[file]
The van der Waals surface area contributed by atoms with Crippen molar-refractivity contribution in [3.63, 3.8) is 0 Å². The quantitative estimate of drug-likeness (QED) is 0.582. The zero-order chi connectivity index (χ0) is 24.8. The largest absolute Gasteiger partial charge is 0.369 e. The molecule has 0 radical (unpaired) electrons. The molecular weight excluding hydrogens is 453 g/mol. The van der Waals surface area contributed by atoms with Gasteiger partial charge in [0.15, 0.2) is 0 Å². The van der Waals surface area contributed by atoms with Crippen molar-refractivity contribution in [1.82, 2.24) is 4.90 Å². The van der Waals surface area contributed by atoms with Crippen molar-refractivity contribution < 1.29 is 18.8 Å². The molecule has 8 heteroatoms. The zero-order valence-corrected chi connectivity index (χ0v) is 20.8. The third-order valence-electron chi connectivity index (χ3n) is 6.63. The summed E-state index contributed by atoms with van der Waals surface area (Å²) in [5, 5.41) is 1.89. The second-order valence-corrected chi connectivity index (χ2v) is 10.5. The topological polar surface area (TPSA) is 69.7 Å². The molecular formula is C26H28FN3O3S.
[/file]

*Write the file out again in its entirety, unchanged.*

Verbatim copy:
The van der Waals surface area contributed by atoms with Crippen molar-refractivity contribution in [3.63, 3.8) is 0 Å². The quantitative estimate of drug-likeness (QED) is 0.582. The zero-order chi connectivity index (χ0) is 24.8. The largest absolute Gasteiger partial charge is 0.369 e. The molecule has 0 radical (unpaired) electrons. The molecular weight excluding hydrogens is 453 g/mol. The van der Waals surface area contributed by atoms with Gasteiger partial charge in [0.15, 0.2) is 0 Å². The van der Waals surface area contributed by atoms with Crippen molar-refractivity contribution in [1.82, 2.24) is 4.90 Å². The van der Waals surface area contributed by atoms with Crippen molar-refractivity contribution < 1.29 is 18.8 Å². The molecule has 8 heteroatoms. The zero-order valence-corrected chi connectivity index (χ0v) is 20.8. The third-order valence-electron chi connectivity index (χ3n) is 6.63. The summed E-state index contributed by atoms with van der Waals surface area (Å²) in [5, 5.41) is 1.89. The second-order valence-corrected chi connectivity index (χ2v) is 10.5. The topological polar surface area (TPSA) is 69.7 Å². The molecular formula is C26H28FN3O3S.